35 Facts About Antioch College


Antioch College is a private liberal arts college in Yellow Springs, Ohio.

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Antioch College has been politically liberal and reformist since its inception.

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Antioch College began opening new campuses in 1964, when it purchased the Putney School of Education in Vermont.

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Antioch College is one of only a few liberal arts institutions in the United States featuring a cooperative education work program mandatory for all students.

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Antioch College is a member of the Great Lakes Colleges Association, the Global Liberal Arts Alliance, and the Strategic Ohio Council for Higher Education.

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Antioch College is on the site of a short-lived Owenite community, a utopian socialist collective agricultural enterprise that was established in July 1825 and terminated at the end of that year.

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Antioch College's was the first female college professor in the United States to have the same rank and pay as her male colleagues.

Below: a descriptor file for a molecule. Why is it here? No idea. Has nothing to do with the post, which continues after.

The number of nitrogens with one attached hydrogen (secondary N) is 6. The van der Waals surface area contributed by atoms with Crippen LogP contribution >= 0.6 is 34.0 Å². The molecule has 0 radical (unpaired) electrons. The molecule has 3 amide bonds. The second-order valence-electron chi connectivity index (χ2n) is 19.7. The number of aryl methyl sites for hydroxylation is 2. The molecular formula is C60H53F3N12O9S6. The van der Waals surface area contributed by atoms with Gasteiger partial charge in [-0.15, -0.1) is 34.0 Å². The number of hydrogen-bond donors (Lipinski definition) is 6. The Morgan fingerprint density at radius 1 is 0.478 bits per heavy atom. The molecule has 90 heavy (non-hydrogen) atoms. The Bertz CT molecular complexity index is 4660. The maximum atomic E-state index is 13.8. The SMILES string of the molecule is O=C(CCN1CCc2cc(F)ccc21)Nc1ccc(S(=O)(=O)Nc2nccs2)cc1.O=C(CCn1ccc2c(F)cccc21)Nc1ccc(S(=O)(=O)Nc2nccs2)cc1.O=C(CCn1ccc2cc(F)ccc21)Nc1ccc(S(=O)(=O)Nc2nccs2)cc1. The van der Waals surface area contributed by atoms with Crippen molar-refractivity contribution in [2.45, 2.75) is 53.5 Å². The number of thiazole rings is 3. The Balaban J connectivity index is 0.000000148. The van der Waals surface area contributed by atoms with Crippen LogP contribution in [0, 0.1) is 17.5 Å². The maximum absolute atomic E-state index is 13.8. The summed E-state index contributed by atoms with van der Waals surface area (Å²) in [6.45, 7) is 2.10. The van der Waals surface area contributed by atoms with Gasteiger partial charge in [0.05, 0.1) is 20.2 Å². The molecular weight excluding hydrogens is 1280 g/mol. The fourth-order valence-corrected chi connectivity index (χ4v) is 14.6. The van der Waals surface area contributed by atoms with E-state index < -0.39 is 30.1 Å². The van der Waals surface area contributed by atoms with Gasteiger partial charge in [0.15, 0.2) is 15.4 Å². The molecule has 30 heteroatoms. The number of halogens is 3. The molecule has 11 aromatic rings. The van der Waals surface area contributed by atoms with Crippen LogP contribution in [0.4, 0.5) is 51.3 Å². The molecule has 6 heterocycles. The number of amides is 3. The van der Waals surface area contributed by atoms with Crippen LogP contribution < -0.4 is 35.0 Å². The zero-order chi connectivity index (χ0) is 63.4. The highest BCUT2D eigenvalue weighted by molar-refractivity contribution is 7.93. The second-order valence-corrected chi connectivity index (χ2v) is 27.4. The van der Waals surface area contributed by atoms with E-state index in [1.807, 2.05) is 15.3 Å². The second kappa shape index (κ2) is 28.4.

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Antioch College's opinion was apparently the minority one, as the black students were not withdrawn.

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Antioch College was insolvent the day it opened and faced financial difficulties from its first years.

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From 1857 to 1859, Antioch College ran an annual deficit of $5, 000 out of a total budget of $13, 000.

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Antioch College had been scheduled to host the first game of this professional tour on May 31, 1869, but it was rained out.

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So, while Antioch was not a part of the first professional baseball game, the college does hold claim to hosting the first ever rainout in professional baseball.

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In February 1919, YMCA attempted a peaceful takeover of the college, offering to raise an endowment of $500, 000 if Antioch would serve as the official national college of YMCA of the USA.

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Antioch College presented his plan for "practical industrial education" to the trustees, who accepted the new plan.